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Pros: Students can design anything for any content area, building new connections and becoming more involved in their learning.
Cons: Although SketchUp provides a few helpful intro videos, students will still need significant ramp-up time.
Bottom Line: SketchUp is a fantastic, subject-agnostic tool that does take time to learn but helps students gain truly useful, transferable skills.
SketchUp can be naturally paired with math because of its use of spatial design. Students will need to consider perimeter, area, measurements, and how to fill space effectively. It can also connect to social studies to help students better visualize a time period. Similarly, SketchUp could be a platform for students to develop their understanding of setting and its influence on characters. Furthermore, less authentic projects can be built as the focal point in a presentation (look for an example in this review's images). SketchUp can even be used to prepare for 3-D printing projects! Because there's so much flexibility, both students and teachers can adapt the tool to what they need. It's user- and classroom-friendly, and after a strong foundation has been explicitly taught, students will be learning multiple skills and content at the same time.
SketchUp is a 3-D design tool that can be connected to any content area and is a nice mix of simplicity and complexity. While it's user-friendly as far as digital design tools go, students and teachers will need to watch the introductory videos to get a handle on how things work. Once you're comfortable with the basics, get creative; SketchUp can be used in just about any classroom, and there's no limit to what can be built -- from small to large scale and from basic to intricate. It's a great platform for demonstrating learning, designing solutions, and illustrating concepts.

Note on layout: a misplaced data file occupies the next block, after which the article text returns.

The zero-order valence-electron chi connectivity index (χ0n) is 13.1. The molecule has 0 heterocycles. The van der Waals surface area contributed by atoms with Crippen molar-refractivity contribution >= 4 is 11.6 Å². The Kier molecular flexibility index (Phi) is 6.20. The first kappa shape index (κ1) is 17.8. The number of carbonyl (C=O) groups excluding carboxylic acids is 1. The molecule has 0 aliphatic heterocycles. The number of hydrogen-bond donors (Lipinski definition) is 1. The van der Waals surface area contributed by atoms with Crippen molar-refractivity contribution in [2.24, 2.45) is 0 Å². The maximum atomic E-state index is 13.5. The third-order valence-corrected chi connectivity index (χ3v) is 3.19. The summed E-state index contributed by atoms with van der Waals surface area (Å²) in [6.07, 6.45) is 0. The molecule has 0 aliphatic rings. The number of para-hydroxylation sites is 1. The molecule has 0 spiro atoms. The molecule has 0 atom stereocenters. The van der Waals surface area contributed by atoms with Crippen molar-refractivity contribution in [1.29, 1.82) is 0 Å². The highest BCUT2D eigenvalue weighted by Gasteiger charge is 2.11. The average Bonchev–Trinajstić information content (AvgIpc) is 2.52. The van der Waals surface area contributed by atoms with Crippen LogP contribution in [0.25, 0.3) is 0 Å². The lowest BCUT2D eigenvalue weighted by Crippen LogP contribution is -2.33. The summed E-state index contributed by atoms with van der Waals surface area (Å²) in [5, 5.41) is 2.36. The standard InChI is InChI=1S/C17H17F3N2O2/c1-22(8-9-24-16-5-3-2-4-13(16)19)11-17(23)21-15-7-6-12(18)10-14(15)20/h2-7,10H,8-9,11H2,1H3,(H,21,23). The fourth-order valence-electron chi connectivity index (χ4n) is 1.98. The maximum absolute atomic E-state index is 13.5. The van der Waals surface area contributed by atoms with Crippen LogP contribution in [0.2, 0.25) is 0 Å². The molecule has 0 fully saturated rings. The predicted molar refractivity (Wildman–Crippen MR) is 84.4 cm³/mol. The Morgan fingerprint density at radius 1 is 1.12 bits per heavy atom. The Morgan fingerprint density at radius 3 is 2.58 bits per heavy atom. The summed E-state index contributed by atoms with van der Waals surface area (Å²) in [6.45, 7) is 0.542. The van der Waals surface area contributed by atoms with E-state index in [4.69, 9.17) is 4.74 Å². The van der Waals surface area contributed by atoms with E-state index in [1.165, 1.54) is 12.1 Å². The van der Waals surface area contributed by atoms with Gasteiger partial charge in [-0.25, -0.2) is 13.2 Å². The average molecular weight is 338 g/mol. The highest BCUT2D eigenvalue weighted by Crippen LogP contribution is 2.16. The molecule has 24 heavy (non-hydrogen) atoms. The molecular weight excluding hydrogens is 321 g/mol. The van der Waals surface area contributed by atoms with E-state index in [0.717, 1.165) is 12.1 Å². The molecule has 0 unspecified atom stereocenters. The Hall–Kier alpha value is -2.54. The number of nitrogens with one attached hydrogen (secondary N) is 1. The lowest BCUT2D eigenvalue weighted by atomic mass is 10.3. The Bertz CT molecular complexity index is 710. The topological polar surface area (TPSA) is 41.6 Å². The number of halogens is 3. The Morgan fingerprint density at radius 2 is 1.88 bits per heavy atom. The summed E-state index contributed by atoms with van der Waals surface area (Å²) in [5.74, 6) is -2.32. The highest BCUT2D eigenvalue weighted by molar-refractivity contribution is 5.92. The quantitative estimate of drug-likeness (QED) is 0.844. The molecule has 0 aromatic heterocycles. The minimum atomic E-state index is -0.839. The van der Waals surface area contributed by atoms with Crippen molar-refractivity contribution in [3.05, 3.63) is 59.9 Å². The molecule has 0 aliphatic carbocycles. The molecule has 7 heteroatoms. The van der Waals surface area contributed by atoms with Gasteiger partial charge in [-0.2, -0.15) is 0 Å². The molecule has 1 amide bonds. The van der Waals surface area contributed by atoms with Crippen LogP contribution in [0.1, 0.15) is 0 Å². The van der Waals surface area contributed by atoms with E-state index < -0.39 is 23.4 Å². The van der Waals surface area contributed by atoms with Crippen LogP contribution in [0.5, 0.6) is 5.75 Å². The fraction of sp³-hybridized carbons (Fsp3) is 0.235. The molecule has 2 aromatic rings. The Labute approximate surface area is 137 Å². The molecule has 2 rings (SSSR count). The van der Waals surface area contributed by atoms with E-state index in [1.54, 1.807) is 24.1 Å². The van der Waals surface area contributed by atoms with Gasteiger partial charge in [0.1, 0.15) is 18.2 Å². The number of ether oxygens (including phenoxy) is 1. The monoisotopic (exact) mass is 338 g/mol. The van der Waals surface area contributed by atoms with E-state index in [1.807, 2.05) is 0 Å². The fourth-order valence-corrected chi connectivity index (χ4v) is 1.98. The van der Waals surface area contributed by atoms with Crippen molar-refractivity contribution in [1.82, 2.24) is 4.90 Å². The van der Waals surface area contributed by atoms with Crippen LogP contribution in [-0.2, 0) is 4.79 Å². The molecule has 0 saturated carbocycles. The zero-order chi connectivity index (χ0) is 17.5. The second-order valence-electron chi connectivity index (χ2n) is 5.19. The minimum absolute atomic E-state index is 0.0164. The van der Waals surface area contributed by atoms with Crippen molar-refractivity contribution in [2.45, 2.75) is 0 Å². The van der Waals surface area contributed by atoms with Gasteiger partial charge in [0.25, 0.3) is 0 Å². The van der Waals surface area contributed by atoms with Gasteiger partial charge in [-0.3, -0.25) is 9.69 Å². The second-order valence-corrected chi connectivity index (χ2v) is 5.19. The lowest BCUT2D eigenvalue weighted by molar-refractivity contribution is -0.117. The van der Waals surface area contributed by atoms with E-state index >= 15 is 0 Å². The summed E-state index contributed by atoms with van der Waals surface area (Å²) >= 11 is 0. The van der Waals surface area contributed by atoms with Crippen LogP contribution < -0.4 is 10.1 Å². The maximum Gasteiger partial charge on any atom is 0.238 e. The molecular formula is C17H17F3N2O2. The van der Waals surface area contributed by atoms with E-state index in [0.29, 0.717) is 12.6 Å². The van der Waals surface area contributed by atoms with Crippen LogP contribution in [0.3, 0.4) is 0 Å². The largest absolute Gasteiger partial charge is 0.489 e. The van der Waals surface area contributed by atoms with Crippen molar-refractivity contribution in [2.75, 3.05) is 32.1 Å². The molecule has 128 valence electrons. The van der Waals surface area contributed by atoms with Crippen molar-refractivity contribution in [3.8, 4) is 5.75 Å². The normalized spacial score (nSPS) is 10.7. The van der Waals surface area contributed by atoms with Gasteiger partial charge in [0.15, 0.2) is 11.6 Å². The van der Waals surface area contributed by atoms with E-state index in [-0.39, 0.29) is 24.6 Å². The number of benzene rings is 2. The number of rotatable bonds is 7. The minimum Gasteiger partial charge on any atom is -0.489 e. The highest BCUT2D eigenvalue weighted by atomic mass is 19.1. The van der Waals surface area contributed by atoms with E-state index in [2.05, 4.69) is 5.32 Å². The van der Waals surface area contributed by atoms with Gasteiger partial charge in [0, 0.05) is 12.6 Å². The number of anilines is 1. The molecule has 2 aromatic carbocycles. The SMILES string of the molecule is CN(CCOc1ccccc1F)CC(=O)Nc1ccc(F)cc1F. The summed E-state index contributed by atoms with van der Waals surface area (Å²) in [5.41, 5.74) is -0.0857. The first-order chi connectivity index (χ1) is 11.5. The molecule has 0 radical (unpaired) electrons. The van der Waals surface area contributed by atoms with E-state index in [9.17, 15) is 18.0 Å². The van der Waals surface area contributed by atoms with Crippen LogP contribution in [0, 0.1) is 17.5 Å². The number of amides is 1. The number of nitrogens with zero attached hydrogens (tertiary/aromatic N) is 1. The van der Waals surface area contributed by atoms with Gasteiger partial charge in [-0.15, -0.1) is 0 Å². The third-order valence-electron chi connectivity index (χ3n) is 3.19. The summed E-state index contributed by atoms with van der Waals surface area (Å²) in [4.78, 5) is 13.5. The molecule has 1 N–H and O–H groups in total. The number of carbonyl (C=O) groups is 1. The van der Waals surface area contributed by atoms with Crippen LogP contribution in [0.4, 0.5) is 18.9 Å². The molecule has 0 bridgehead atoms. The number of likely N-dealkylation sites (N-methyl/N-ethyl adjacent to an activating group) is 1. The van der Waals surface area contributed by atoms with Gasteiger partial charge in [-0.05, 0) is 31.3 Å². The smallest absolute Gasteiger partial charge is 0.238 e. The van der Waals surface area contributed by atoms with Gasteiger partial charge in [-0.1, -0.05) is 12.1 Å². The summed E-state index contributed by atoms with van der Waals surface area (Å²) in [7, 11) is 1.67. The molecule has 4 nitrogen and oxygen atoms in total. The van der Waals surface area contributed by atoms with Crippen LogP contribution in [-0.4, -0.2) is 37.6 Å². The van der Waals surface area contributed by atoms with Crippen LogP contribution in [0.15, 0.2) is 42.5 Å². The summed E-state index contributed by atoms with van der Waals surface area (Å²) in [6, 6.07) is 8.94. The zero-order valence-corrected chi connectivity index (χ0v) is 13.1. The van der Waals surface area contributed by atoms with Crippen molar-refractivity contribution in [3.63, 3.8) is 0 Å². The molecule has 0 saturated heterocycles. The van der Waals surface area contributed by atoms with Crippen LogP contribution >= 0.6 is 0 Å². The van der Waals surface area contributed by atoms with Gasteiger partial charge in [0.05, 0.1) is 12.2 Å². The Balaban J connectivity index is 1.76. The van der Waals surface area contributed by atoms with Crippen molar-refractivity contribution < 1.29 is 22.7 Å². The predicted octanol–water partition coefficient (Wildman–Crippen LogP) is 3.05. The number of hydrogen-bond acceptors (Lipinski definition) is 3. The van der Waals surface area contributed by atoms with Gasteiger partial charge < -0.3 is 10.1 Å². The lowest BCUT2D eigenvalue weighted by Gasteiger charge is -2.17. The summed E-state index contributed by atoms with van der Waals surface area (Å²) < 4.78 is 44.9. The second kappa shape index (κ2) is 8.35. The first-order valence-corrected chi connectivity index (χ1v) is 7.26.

Users begin with a simple template but can build whatever they like from it. SketchUp is structured to be user-friendly -- there are shortcuts for changing tools, lines and points will snap into place when hitting a midpoint or another important position, and lines and dots change colors to align with other, previously drawn shapes. When building a model, users can type in the dimensions desired for the structure. And if questions arise, it's simple to find an answer. SketchUp has a strong community -- including a lot of educators -- on whom to rely. Plus, designs can be shared and browsed in the 3D Warehouse. The basic version, SketchUp Make, is free. The more robust version, SketchUp Pro, is free to teachers but will cost students.
Overall, SketchUp is a great tool for facilitating student learning. It's engaging and will likely intrigue students. The clear layout makes it easy for students to use, and it gives them power over what they create. Because of this flexibility, students can build what interests them. They can find ways to make this process enjoyable -- but this is where setting students up with the basics becomes crucial. It can become frustrating to use SketchUp if users still are unsure of how to complete basic tasks. Fortunately, there are many avenues for setting students up for success.
Although SketchUp provides the structure and a space for learning, teachers must still spend time planning how they will use this program to enhance student learning. The program explicitly teaches how to construct buildings in SketchUp and subtly reinforces mathematical concepts. Any other content must be thoughtfully paired with the program, but doing so is very straightforward. What’s great is that it naturally provides students with another context/tool to facilitate and demonstrate learning. They can use SketchUp to build models as well as deeper connections and meaning to the content area they're studying. Any learning feedback, however, will need to be provided by the teacher.